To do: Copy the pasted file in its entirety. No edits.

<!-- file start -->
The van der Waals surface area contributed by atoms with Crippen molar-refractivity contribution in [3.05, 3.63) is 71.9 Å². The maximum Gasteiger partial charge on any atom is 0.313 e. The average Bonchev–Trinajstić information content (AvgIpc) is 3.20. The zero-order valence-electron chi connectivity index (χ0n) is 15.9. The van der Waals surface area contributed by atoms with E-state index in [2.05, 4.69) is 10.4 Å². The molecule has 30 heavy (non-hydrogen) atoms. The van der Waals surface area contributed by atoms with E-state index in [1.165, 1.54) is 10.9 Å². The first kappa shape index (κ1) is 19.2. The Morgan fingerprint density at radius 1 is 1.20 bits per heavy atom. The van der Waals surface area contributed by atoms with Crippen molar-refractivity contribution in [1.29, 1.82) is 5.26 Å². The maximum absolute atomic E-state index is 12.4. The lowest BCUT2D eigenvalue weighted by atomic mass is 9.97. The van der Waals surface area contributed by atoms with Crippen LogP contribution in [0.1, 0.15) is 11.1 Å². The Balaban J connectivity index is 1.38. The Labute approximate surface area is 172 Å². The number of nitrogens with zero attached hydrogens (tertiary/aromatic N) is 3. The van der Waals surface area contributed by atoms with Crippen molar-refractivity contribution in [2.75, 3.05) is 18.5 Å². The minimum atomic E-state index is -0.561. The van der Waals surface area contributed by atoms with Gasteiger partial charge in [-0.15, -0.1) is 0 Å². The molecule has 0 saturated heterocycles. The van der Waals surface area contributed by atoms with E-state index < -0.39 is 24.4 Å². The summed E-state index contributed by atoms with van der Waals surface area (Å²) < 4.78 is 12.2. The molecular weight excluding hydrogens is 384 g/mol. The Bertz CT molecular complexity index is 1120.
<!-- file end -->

The van der Waals surface area contributed by atoms with Crippen molar-refractivity contribution in [3.05, 3.63) is 71.9 Å². The maximum Gasteiger partial charge on any atom is 0.313 e. The average Bonchev–Trinajstić information content (AvgIpc) is 3.20. The zero-order valence-electron chi connectivity index (χ0n) is 15.9. The van der Waals surface area contributed by atoms with E-state index in [2.05, 4.69) is 10.4 Å². The molecule has 30 heavy (non-hydrogen) atoms. The van der Waals surface area contributed by atoms with E-state index in [1.165, 1.54) is 10.9 Å². The first kappa shape index (κ1) is 19.2. The Morgan fingerprint density at radius 1 is 1.20 bits per heavy atom. The van der Waals surface area contributed by atoms with Crippen molar-refractivity contribution in [1.29, 1.82) is 5.26 Å². The maximum absolute atomic E-state index is 12.4. The lowest BCUT2D eigenvalue weighted by atomic mass is 9.97. The van der Waals surface area contributed by atoms with Crippen LogP contribution in [0.1, 0.15) is 11.1 Å². The Balaban J connectivity index is 1.38. The Labute approximate surface area is 172 Å². The number of nitrogens with zero attached hydrogens (tertiary/aromatic N) is 3. The van der Waals surface area contributed by atoms with Crippen molar-refractivity contribution in [2.75, 3.05) is 18.5 Å². The minimum atomic E-state index is -0.561. The van der Waals surface area contributed by atoms with Gasteiger partial charge in [-0.15, -0.1) is 0 Å². The molecule has 0 saturated heterocycles. The van der Waals surface area contributed by atoms with E-state index < -0.39 is 24.4 Å². The summed E-state index contributed by atoms with van der Waals surface area (Å²) < 4.78 is 12.2. The molecular weight excluding hydrogens is 384 g/mol. The Bertz CT molecular complexity index is 1120.